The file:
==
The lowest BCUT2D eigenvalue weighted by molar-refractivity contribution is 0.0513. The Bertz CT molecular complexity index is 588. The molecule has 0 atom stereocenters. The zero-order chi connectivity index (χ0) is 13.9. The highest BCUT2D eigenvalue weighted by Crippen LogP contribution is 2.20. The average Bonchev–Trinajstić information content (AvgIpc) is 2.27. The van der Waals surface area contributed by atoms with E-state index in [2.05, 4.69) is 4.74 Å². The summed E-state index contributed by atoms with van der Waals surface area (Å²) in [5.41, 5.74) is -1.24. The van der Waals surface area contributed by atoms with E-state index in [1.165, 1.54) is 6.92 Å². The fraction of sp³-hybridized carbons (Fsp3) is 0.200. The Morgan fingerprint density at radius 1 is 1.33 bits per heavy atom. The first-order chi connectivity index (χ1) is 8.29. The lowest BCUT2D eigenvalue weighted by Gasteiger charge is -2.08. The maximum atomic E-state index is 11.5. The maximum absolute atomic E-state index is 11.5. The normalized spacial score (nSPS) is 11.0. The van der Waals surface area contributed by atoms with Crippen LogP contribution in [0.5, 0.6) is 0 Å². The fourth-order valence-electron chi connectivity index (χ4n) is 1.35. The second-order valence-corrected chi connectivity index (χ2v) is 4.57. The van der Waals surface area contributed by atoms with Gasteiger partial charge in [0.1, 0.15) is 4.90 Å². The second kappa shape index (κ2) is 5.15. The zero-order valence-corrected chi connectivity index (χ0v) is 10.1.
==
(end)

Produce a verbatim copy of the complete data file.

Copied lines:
The lowest BCUT2D eigenvalue weighted by molar-refractivity contribution is 0.0513. The Bertz CT molecular complexity index is 588. The molecule has 0 atom stereocenters. The zero-order chi connectivity index (χ0) is 13.9. The highest BCUT2D eigenvalue weighted by Crippen LogP contribution is 2.20. The average Bonchev–Trinajstić information content (AvgIpc) is 2.27. The van der Waals surface area contributed by atoms with E-state index in [2.05, 4.69) is 4.74 Å². The summed E-state index contributed by atoms with van der Waals surface area (Å²) in [5.41, 5.74) is -1.24. The van der Waals surface area contributed by atoms with E-state index in [1.165, 1.54) is 6.92 Å². The fraction of sp³-hybridized carbons (Fsp3) is 0.200. The Morgan fingerprint density at radius 1 is 1.33 bits per heavy atom. The first-order chi connectivity index (χ1) is 8.29. The lowest BCUT2D eigenvalue weighted by Gasteiger charge is -2.08. The maximum atomic E-state index is 11.5. The maximum absolute atomic E-state index is 11.5. The normalized spacial score (nSPS) is 11.0. The van der Waals surface area contributed by atoms with Crippen LogP contribution in [0.5, 0.6) is 0 Å². The fourth-order valence-electron chi connectivity index (χ4n) is 1.35. The second-order valence-corrected chi connectivity index (χ2v) is 4.57. The van der Waals surface area contributed by atoms with Gasteiger partial charge in [0.1, 0.15) is 4.90 Å². The second kappa shape index (κ2) is 5.15. The zero-order valence-corrected chi connectivity index (χ0v) is 10.1.